Interesting developments are in the offing for the marketplaces of Singapore, Malaysia, Thailand, Philippines and other areas in the Real-Time Payments (RTP) facility.
And it all starts with a Singapore-Malaysia case study.
Singapore, a tiny city-State with its 5.6 million residents is just a hop away from Malaysia, which holds a 32-million population. Yet, the digital payments infrastructure of the former is way, way ahead of the latter in development.
The average Singaporean consumer carries between 2-6 payment cards at any given time and contributes to the country’s RTP traffic at about 60% of the annual national spend, on an average.
A leading authority in the payment card industry in South East Asia observed that in Singapore, the population is so habituated to a culture of card payments across the POS network that it comes as a natural part of the people’s daily lives.
The Malaysian scenario is entirely different. Only a part of the consumer population are RTP savvy and use cards and not much penetration has been done for the POS network as well.
PayNet – a game-changer network coming
Quick on the move, the Malaysian government is putting in place an entirely new digital payments infrastructure, named ‘PayNet’.
PayNet, started as a Government-managed, data analysis service provider for small businesses, following the merger of MyClear and MEPS, the former a wholly owned subsidiary of the Malysian central bank and the latter, the Malaysian Electronic Payments System. In less than a year, PayNet has been readied to take over the faster payments digital system in the country.
According to reliable information, PayNet will succeed in building the RTP infrastructure and make it operational by the last quarter of 2018. Once completed, the organization will lay the digital standard for consumers to use mobile phones to pay at the POS outlets across the country.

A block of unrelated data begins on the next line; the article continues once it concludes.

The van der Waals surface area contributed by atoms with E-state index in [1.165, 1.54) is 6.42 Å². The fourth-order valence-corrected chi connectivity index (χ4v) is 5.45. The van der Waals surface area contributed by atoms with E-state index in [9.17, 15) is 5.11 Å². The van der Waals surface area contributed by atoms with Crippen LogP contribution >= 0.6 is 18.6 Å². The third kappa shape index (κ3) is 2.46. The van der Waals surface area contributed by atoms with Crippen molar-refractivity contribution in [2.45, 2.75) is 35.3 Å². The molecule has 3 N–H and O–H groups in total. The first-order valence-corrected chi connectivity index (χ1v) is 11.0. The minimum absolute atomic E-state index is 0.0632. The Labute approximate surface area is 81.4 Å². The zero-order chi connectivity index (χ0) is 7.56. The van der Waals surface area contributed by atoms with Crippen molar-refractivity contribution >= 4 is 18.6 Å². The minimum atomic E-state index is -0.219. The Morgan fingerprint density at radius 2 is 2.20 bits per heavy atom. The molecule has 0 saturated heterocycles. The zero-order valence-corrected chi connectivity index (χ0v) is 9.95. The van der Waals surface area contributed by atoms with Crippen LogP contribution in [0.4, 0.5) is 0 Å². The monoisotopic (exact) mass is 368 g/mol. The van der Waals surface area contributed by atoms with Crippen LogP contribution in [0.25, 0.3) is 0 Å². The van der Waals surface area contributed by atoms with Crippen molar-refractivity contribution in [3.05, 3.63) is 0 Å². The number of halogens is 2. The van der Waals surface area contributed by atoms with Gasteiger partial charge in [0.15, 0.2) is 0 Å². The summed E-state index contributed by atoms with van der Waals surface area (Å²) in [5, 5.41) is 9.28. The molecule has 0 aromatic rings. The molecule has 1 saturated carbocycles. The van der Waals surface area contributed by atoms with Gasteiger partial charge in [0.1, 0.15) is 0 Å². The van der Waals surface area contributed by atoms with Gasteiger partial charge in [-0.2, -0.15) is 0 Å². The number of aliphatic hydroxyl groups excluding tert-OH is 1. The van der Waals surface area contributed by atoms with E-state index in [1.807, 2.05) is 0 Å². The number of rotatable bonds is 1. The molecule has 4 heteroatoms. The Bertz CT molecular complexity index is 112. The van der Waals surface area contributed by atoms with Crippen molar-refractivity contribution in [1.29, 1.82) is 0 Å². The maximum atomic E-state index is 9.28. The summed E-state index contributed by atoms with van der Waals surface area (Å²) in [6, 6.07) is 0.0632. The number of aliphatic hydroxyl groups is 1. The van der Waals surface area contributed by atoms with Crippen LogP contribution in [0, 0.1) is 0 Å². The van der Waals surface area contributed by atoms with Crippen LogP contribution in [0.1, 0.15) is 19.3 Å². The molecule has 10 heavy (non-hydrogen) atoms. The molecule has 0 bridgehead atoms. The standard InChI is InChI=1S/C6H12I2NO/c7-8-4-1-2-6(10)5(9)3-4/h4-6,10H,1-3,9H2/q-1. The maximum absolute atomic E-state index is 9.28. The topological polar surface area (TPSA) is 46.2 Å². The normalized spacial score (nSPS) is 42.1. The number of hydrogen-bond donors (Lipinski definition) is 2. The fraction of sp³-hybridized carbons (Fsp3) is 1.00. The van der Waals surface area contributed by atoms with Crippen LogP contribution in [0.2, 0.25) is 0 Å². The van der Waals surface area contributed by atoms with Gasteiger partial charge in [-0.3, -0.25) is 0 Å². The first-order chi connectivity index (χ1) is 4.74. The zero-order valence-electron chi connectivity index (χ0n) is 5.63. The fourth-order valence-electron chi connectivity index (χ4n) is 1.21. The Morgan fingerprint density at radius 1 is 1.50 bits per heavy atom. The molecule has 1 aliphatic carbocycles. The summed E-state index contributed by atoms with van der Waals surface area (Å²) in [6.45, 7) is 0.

Advanced digital media options including an in-country QR Code which will enable P2P payments, will also come into effect – post this transition, it is learnt.
The fact that Malaysian consumers are already familiar with mobile and online payment platform Alipay, to some extent, will help in the transition.
“Moving forward, any payments related transactions in Malaysia — whether that is paying for transport, government services, peer-to-peer payments or cash out online — e-Commerce will all use this system”, commented an industry spokesperson.
With the mobile population of Malaysia reaching 97% in penetration, PayNet stands as a grand opportunity to accelerate the services throughout the country and later, across the region.
Focussing on the region: Next
After completing its sway over Malaysia, PayNet will leverage ACI’s Worldwide’s Universal Payments platform to create its real-time payments infrastructure across other countries in the Far East region.
Says Leslie Choo, Asia Vice President and General Manager – Card Payments, ACI Worldwide, “Given the similar work ACI has unveiled in places like Singapore, Thailand and the Philippines, PayNet is also a chance for Malaysia to be part of an emerging Southeast Asian commerce ecosystem”.
“We will soon be able to cross-borders and link all these national systems together to form a bigger, interoperable ecosystem,” he added.
The movers and shakers behind the project admit that massive work will be involved to achieve the ambitious targets, but once there, PayNet would emerge one of the most powerful digital payments ecosystems in the world – with a footprint over 600 million active users in the South East Asian region.
All of them connected and made ready for a seamless, cross-border, e-commerce experience like never before in the past or present.